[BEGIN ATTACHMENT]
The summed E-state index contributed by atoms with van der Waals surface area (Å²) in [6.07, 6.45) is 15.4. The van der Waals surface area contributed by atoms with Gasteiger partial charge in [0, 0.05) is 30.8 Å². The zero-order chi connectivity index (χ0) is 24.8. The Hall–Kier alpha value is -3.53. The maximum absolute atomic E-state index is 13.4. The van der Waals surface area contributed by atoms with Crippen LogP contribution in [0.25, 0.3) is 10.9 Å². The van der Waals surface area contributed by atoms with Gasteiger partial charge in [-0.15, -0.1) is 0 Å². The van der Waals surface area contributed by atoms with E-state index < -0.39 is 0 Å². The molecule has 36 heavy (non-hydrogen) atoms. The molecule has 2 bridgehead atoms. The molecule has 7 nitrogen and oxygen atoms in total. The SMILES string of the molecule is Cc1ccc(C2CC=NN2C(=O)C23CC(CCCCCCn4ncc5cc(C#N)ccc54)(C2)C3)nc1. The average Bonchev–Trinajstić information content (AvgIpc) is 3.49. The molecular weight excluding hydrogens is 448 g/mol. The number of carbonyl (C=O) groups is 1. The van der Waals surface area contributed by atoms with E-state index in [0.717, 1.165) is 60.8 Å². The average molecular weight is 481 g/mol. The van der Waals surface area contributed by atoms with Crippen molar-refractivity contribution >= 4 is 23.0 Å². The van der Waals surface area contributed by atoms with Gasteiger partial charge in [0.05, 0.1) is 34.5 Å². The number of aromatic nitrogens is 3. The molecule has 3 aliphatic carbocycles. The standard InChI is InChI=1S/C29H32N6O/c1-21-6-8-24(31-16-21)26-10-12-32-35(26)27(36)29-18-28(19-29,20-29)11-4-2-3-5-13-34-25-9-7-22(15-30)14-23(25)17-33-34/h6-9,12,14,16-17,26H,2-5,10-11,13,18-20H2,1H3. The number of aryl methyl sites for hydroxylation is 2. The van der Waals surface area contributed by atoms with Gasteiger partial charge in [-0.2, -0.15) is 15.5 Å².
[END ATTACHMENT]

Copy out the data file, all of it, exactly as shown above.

The summed E-state index contributed by atoms with van der Waals surface area (Å²) in [6.07, 6.45) is 15.4. The van der Waals surface area contributed by atoms with Gasteiger partial charge in [0, 0.05) is 30.8 Å². The zero-order chi connectivity index (χ0) is 24.8. The Hall–Kier alpha value is -3.53. The maximum absolute atomic E-state index is 13.4. The van der Waals surface area contributed by atoms with Crippen LogP contribution in [0.25, 0.3) is 10.9 Å². The van der Waals surface area contributed by atoms with Gasteiger partial charge in [-0.15, -0.1) is 0 Å². The van der Waals surface area contributed by atoms with E-state index < -0.39 is 0 Å². The molecule has 36 heavy (non-hydrogen) atoms. The molecule has 2 bridgehead atoms. The molecule has 7 nitrogen and oxygen atoms in total. The SMILES string of the molecule is Cc1ccc(C2CC=NN2C(=O)C23CC(CCCCCCn4ncc5cc(C#N)ccc54)(C2)C3)nc1. The average Bonchev–Trinajstić information content (AvgIpc) is 3.49. The molecular weight excluding hydrogens is 448 g/mol. The number of carbonyl (C=O) groups is 1. The van der Waals surface area contributed by atoms with E-state index in [0.717, 1.165) is 60.8 Å². The average molecular weight is 481 g/mol. The van der Waals surface area contributed by atoms with Crippen molar-refractivity contribution >= 4 is 23.0 Å². The van der Waals surface area contributed by atoms with Gasteiger partial charge in [0.05, 0.1) is 34.5 Å². The number of aromatic nitrogens is 3. The molecule has 3 aliphatic carbocycles. The standard InChI is InChI=1S/C29H32N6O/c1-21-6-8-24(31-16-21)26-10-12-32-35(26)27(36)29-18-28(19-29,20-29)11-4-2-3-5-13-34-25-9-7-22(15-30)14-23(25)17-33-34/h6-9,12,14,16-17,26H,2-5,10-11,13,18-20H2,1H3. The number of aryl methyl sites for hydroxylation is 2. The van der Waals surface area contributed by atoms with Gasteiger partial charge in [-0.2, -0.15) is 15.5 Å².